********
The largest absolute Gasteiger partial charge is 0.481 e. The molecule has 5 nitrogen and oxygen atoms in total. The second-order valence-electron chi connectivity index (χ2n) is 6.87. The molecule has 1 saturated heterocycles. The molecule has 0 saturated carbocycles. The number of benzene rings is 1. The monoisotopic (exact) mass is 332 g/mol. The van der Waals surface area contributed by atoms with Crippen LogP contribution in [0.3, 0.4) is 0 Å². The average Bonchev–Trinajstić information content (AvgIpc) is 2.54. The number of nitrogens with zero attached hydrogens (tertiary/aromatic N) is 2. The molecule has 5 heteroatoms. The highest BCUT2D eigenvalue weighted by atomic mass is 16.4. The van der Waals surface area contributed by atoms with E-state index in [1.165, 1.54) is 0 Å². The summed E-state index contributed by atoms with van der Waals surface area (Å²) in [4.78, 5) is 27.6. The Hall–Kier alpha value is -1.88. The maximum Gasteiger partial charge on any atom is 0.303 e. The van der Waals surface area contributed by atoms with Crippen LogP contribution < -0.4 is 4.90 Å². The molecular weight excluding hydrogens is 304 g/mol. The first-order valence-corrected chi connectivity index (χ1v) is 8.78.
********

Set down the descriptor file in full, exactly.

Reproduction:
The largest absolute Gasteiger partial charge is 0.481 e. The molecule has 5 nitrogen and oxygen atoms in total. The second-order valence-electron chi connectivity index (χ2n) is 6.87. The molecule has 1 saturated heterocycles. The molecule has 0 saturated carbocycles. The number of benzene rings is 1. The monoisotopic (exact) mass is 332 g/mol. The van der Waals surface area contributed by atoms with Crippen LogP contribution in [0.3, 0.4) is 0 Å². The average Bonchev–Trinajstić information content (AvgIpc) is 2.54. The number of nitrogens with zero attached hydrogens (tertiary/aromatic N) is 2. The molecule has 5 heteroatoms. The highest BCUT2D eigenvalue weighted by atomic mass is 16.4. The van der Waals surface area contributed by atoms with E-state index in [1.165, 1.54) is 0 Å². The summed E-state index contributed by atoms with van der Waals surface area (Å²) in [4.78, 5) is 27.6. The Hall–Kier alpha value is -1.88. The maximum Gasteiger partial charge on any atom is 0.303 e. The van der Waals surface area contributed by atoms with Crippen LogP contribution < -0.4 is 4.90 Å². The molecular weight excluding hydrogens is 304 g/mol. The first-order valence-corrected chi connectivity index (χ1v) is 8.78.